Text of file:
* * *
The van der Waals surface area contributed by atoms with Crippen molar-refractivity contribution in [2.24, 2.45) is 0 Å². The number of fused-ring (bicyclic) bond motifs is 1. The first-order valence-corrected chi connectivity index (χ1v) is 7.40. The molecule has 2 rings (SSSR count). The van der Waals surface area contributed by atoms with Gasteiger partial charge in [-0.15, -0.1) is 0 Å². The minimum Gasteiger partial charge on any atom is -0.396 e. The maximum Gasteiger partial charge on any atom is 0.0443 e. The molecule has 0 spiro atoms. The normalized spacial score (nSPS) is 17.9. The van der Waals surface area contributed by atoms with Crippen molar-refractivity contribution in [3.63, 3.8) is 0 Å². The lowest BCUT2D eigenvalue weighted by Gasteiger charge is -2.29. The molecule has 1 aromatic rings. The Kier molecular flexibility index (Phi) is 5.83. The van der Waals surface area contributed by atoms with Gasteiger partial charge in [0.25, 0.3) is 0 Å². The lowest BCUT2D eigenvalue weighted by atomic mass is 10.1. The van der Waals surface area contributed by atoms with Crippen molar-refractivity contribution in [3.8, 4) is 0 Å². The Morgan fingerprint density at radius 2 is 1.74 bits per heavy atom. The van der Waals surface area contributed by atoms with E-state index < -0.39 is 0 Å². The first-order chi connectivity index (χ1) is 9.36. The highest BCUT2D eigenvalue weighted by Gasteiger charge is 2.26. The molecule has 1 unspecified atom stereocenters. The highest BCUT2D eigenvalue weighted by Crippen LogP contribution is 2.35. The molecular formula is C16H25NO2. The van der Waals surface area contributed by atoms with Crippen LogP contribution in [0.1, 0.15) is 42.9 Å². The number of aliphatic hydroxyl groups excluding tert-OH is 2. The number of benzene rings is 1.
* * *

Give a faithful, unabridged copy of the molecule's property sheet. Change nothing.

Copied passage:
The van der Waals surface area contributed by atoms with Crippen molar-refractivity contribution in [2.24, 2.45) is 0 Å². The number of fused-ring (bicyclic) bond motifs is 1. The first-order valence-corrected chi connectivity index (χ1v) is 7.40. The molecule has 2 rings (SSSR count). The van der Waals surface area contributed by atoms with Gasteiger partial charge in [-0.15, -0.1) is 0 Å². The minimum Gasteiger partial charge on any atom is -0.396 e. The maximum Gasteiger partial charge on any atom is 0.0443 e. The molecule has 0 spiro atoms. The normalized spacial score (nSPS) is 17.9. The van der Waals surface area contributed by atoms with Crippen molar-refractivity contribution in [3.63, 3.8) is 0 Å². The lowest BCUT2D eigenvalue weighted by Gasteiger charge is -2.29. The molecule has 1 aromatic rings. The Kier molecular flexibility index (Phi) is 5.83. The van der Waals surface area contributed by atoms with Gasteiger partial charge in [0.25, 0.3) is 0 Å². The lowest BCUT2D eigenvalue weighted by atomic mass is 10.1. The van der Waals surface area contributed by atoms with Crippen molar-refractivity contribution in [3.8, 4) is 0 Å². The Morgan fingerprint density at radius 2 is 1.74 bits per heavy atom. The van der Waals surface area contributed by atoms with E-state index < -0.39 is 0 Å². The first-order chi connectivity index (χ1) is 9.36. The highest BCUT2D eigenvalue weighted by Gasteiger charge is 2.26. The molecule has 1 unspecified atom stereocenters. The highest BCUT2D eigenvalue weighted by Crippen LogP contribution is 2.35. The molecular formula is C16H25NO2. The van der Waals surface area contributed by atoms with Crippen LogP contribution in [0.1, 0.15) is 42.9 Å². The number of aliphatic hydroxyl groups excluding tert-OH is 2. The number of benzene rings is 1.